Sat | Jul 24, 2021

Construction watchdogs warned to have more bite than bark

Published:Wednesday | June 9, 2021 | 12:13 AM

Jamaica’s anti-corruption oversight body has recommended that the Hanover Municipal Corporation, the Negril Green Island Area Local Planning Authority, and the National Environment & Planning Agency (NEPA) urgently develop internal policies and procedures to ensure the enforcement of penalties.

The agencies are tasked with the responsibility of issuing building, environmental and planning permits.

On May 13, 2016, the then Office of the Contractor General (OCG) launched an investigation into the circumstances surrounding the grant, award, issuance and use of prescribed licences and permits, which were issued in relation to the construction and renovation of the Blue Diamond Hotel Group’s Royalton Negril Resort. The hotel had been constructed on the property of the former Grand Lido Resort in Negril.

The then OCG’s decision to carry out an investigation into the construction of the hotel was prompted by media reports about the lack of approvals from the relevant authorities. Sections of the hotel later collapsed while under construction, injuring five workmen.

The developers/owners of Royalton Negril Resort started construction of permanent structures prior to the issuance of the building permit and planning permit, which contravened the Parish Councils Building Act and the Town and Country Planning (Hanover Coast) Provisional Development Order.

According to the Integrity Commission’s report, which was tabled in Parliament on Tuesday, NEPA monitored the ongoing construction and renovation works at Royalton Negril Resort to ensure compliance with the environment and planning laws as the development was considered “high risk”.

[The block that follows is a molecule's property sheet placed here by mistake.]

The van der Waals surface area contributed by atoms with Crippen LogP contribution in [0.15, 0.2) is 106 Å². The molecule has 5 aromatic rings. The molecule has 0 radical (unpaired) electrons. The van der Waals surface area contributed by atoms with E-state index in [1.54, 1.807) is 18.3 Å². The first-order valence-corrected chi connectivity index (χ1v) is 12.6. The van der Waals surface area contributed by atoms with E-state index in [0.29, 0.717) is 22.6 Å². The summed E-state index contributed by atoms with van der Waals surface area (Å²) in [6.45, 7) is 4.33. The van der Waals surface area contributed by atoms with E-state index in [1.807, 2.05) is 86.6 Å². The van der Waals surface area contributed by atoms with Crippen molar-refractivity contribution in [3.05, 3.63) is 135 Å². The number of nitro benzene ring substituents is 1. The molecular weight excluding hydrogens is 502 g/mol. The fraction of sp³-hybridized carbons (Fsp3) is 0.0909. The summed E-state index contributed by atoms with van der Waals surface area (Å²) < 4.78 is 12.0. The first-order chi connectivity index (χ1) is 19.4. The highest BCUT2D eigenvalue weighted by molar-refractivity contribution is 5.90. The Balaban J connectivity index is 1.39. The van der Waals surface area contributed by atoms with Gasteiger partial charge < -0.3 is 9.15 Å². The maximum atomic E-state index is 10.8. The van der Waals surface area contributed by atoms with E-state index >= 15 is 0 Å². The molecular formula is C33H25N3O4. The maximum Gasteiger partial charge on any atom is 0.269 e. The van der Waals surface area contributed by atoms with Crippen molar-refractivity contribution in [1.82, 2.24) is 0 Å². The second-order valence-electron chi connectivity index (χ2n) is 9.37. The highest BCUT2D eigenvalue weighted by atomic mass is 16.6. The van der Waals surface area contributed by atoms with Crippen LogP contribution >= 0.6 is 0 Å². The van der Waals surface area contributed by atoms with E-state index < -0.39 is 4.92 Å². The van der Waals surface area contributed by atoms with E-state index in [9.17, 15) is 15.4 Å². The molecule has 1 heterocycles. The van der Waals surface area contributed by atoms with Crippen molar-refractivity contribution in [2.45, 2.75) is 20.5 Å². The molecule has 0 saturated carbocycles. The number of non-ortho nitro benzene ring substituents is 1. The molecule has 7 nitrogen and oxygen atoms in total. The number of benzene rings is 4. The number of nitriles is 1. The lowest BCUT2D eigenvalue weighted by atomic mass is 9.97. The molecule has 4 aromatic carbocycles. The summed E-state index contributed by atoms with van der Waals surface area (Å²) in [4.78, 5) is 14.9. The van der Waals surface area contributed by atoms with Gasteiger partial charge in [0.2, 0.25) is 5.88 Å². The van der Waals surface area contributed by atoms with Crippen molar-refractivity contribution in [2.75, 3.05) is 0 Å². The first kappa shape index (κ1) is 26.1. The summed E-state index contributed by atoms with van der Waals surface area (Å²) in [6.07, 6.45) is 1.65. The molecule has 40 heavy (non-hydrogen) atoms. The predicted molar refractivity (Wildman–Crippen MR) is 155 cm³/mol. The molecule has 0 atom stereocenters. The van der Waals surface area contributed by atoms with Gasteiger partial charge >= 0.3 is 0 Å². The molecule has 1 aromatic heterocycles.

Peter Knight, chief executive officer of NEPA, told the Integrity Commission that the agency employed a process of consistent monitoring and taking enforcement action in the appropriate case to ensure compliance with the environment and planning laws.

Director of Investigation at the Integrity Commission, Kevon Stephenson, recommended the pursuit of fines and imprisonment orders in relation to breaches and non-compliance of the terms and conditions of the permits as outlined in the Natural Resources Conservation Authority Act and the Parish Council Building Act (Hanover By-Laws).

Stephenson argued that enforcement would serve as a greater deterrent and reduce the inclination to violate orders and notices issued by the municipal corporation.

Stephenson made the recommendations in a context where steps were not taken by the Hanover Municipal Corporation to pursue fines or penalties in instances where there was a breach of the Parish Council Building Act.

In a June 2016 Gleaner report, NEPA declared that it was never derelict in its regulatory role.